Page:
How do I create strong characters that feel real enough to work with this way? That’s a hard question, because the answers are vague and overly simplistic… I could say, I make them up, and it would be true, but I’d sound like I was being snotty – even though I’m really not! I could say, I try to look at them as people I’d have to figure out in real life, and that would be true, too, but it isn’t enough…it’s not just my attitude toward characters in general that makes a particular character really pop out in my imagination, or it would always be easy to do (and it isn’t, with 90% of all the characters that occur to me). I could say, I come up with a character who has the right personality for the kind of story I want, and that’s definitely the case, but also not enough to flesh out a 3-dimensional character that a reader (or I) would be interested in knowing better. For example, with The Life and Death (but mostly the death) of Erica Flynn, I knew from the beginning that it was going to be a book about someone determined to come back from a really cool afterlife in spite of all obstacles (I did have specific scenes in mind for the Underworld, the mini-climaxes, and the final outcome before I was even sure who the main character would be), and I knew it was a book about someone who needed to get back to their partner. I thought it would be too cliche to have the husband be in the wrong (let’s face it, ladies, sometimes we’re jerks, too) and have to do all kinds of feats and action-hero stuff to get home to apologize to his wife, so I went with a female narrator. I knew I wanted someone skeptical and funny to keep the book feeling modern and upbeat in spite of the focus on death. I wanted to keep myself from exploring a billion possible plot lines in a really cool setting, so in order to stay focused I wanted (a) first person narration and (b) a single-minded narrator. In order for anyone to willingly go through everything Erica would have to go through just to apologize – to leave behind the security of being invulnerable and having all her needs met, and go back to being mortal and vulnerable – and for her to be up to the task, I knew she needed to be (a) tough as nails, (b) fiercely loyal, (c) stubborn, and (d) clever. Now, this gives you, as a writer, a list of traits: skeptical, funny, single-minded, tough, loyal, stubborn, clever, and (given the need to apologize) probably impulsive.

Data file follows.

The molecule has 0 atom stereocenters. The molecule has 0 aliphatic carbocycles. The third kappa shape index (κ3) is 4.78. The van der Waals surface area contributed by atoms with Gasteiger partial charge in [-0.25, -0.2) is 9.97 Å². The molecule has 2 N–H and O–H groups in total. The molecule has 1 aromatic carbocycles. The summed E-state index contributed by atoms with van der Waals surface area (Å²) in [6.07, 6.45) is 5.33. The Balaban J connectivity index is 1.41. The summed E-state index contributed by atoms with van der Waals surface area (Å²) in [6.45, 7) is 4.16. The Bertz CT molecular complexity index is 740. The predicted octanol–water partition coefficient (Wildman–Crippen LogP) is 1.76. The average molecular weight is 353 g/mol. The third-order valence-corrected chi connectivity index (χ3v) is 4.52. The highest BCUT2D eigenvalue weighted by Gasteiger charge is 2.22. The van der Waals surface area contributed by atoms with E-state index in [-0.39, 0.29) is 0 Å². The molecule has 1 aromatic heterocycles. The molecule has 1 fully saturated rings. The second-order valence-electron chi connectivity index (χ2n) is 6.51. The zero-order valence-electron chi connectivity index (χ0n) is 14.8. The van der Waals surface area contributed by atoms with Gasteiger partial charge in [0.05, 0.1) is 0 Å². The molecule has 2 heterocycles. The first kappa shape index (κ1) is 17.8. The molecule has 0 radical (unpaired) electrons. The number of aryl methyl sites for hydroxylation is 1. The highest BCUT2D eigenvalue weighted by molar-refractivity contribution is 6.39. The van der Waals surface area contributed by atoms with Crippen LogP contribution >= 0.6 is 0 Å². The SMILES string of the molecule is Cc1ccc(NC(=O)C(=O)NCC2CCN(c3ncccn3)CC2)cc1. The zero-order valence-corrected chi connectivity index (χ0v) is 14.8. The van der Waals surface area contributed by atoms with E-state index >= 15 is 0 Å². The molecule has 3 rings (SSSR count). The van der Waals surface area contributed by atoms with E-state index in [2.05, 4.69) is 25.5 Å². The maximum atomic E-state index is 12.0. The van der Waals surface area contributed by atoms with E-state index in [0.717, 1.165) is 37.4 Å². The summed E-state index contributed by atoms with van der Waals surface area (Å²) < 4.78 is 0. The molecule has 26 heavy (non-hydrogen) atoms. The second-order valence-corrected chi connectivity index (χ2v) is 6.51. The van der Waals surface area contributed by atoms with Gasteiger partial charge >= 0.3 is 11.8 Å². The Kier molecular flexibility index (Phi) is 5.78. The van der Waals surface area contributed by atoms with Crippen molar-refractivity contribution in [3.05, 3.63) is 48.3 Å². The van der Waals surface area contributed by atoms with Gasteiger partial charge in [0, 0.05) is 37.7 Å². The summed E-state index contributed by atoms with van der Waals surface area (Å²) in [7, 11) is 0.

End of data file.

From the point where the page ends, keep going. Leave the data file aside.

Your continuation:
A list of traits does not a character make. But you think about this character – this person – the way you might wonder about a new acquaintance. You know this person is tough and stubborn, and you wonder why. What have they had to deal with, or who did they admire and look up to who was that way? This person is impulsive, and you know that’s caused them trouble already – how are they going to deal with situations where they have to restrain themselves (or should restrain themselves) and what will happen if they can’t? She’s single-minded – does she miss things that you’d expect her to notice (given that she’s clever)? See, questions like this start to fill in the character’s background, family and friend influences, regrets, potential for making things worse on themselves, and how their traits play off of one another or augment each other. More like a real person, less like a list. And the process is the same for secondary and cameo characters, although generally not as in-depth or detailed as for the main character(s).
That’s about as organized an explanation of my process as I can come up with! Oh, and WRITE YOUR ROUGH DRAFT AS A WRITER, NOT AS AN EDITOR! You can edit once you’ve got the story on paper (or screen)!